How should the money be used?
With the first permit auction scheduled for November, that question still hasn't been answered by Sacramento - not fully, at least. Now a series of studies, released Wednesday by the Next 10 public policy group, delves into the question's legal and economic implications, trying to assess which options would most benefit Californians.
As arcane as some of the details may be, the topic is not academic.
The auction of emission permits, known as allowances, could generate $1.8 billion next year by one estimate, growing to $5.8 billion in 2015. The amount Californians pay for electricity and gasoline could rise as a result, unless some of the money is returned to them as rebates or dividends.
"These decisions are now upon the state," said F. Noel Perry, founder of Next 10. "They're upon the Legislature and the governor and the people of California. I'm not really sure if people realize it, but yeah, it's here."
For example, the California Air Resources Board, which is in charge of developing the system, estimated two years ago that gas prices could climb 6 percent by 2020 because of cap and trade. At today's prices, that would equal an increase of 26 cents per gallon. Under one of the commission's less rosy scenarios, the increase could be as much as $1.61.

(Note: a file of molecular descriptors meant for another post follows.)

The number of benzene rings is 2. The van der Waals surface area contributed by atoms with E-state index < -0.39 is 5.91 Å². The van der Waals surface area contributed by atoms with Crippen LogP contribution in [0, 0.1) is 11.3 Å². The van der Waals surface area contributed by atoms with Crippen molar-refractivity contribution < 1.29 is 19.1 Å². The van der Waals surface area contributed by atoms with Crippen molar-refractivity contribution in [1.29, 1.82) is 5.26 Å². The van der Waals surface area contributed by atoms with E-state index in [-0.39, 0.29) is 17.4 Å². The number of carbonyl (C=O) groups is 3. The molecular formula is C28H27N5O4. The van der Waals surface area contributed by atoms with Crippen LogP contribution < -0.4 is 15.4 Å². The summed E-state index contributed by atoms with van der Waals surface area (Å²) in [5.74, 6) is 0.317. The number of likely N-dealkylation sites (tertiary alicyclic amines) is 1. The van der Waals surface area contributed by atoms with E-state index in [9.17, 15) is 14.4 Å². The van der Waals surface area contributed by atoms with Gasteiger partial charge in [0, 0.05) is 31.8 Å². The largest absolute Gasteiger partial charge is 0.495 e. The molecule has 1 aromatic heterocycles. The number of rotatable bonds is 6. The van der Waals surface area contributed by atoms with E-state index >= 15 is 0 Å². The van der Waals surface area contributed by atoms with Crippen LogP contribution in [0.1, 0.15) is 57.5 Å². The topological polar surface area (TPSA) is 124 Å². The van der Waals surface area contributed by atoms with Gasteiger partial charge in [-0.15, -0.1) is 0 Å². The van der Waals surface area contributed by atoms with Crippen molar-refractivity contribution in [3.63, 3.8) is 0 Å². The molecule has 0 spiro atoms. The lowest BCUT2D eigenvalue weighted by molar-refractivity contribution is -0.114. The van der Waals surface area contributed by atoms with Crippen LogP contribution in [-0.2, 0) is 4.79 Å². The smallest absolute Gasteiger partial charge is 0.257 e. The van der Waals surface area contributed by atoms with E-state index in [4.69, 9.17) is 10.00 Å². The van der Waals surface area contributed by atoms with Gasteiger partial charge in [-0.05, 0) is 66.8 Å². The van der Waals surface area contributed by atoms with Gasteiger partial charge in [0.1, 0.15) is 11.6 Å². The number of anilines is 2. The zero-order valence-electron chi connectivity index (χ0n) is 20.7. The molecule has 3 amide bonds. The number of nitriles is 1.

Cap-and-trade systems set a cap on the amount of greenhouse-gas emissions that companies and industries can produce, a limit that decreases over time. Companies buy and sell the right to produce those emissions. Companies that find the most cost-effective ways to cut their emissions can profit by selling some of their permits to others.
California's system, years in the making, begins in earnest this fall and will initially cover the electricity sector and large industrial companies. Transportation fuels will be included in 2015.
As a result, one of the four studies from Next 10 examines the potential impact on electric utility bills. According to the study, cap and trade could add $2.24 to $5.52 to the average monthly summertime electricity bill for Pacific Gas and Electric Co. customers. Southern California Edison customers could fare worse, with average summer bill increases of $2.28 to $10.98.